This year, as indicated by Figure 1, IPO pricing in the United States has decreased from 275 in 2014 to 154 at the end of October 2015. This represents a 44% decrease. According to Renaissance Capital, “this year tech firms are set to make up their smallest share of the IPO market since 2008 (Demos).” The decrease relates to management seeking higher than expected of valuations in a loose market. As a result, investors are not willing to invest in above average valuations. The Wall Street Journal Market Data Group stated, “through an analysis of stock-sale documents we found that 11 out of 49 venture-capital backed U.S. technology companies with IPO’s since the start of 2014 traded below the per-share value where they last raised money as a private company (Winkler).” This is indicated in Figure 4 and shows that not all IPO’s in 2015 have outperformed. Figure 4 also indicates that not all well-known companies will outperform when traded in a stock market. A brief list of successful 2015 IPO’s include: Shake Shack, Fitbit, Shopify, and Global Blood Therapeutics (Street Insider).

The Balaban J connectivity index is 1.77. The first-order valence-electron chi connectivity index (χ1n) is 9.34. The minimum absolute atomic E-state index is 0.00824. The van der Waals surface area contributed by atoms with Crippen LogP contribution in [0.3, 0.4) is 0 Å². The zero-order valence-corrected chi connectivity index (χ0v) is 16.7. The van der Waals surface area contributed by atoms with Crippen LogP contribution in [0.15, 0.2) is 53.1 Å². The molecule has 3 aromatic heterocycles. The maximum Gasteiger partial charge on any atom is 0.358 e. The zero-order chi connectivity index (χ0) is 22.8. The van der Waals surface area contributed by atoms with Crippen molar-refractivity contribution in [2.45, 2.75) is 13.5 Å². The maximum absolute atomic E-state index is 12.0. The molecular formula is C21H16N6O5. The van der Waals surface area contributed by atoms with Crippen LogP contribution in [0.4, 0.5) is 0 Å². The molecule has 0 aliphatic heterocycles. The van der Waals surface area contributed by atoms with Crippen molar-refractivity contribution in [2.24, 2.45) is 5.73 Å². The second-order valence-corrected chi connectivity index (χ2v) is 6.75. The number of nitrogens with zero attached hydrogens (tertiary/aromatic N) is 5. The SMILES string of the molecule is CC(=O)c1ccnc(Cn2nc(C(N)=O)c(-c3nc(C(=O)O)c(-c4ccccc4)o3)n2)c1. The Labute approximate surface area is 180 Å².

In recent years, financial experts and researchers have tried to determine the long-term performance of IPO’s as compared to Non-Issuers. Many investors believe that IPO’s tend to outperform the broad stock market, but figure 5 indicates otherwise. The underperformance may relate to the fact that most IPO’s lack the financials to support large, or elevated valuations. Also, many large companies that issue are bloated with corporate debt. This, added with less than expected financials, pressures the company’s stock due to its inability to pay off debt. An article stated that, “companies with high leverage had been abl...
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... In conclusion, the feasibility of investing in IPO’s is certain. Yes, both investors whether professional or unprofessional are able, and can, purchase this type of financial instrument; but is it beneficial based on the unpredictability, frequent lack of fair valuation, and the historical performance based on Mr. Jay R. Ritter’s chart, or Figure 5 of this report? Furthermore, in the short run, especially from the recent IPO pricings peak in 2014 to today, the purchase of IPO’s has not been beneficial for either the professional or the non-professional investor. Therefore, it can be concluded that it is: 1) feasible to purchase IPO’s, 2) recently, or in the long-term, unwise, and potentially dangerous to a portfolio, and 3) likely to continue until the market, or investors, begin to act prudent by understanding and weighing the benefits and costs of buying IPO’s.
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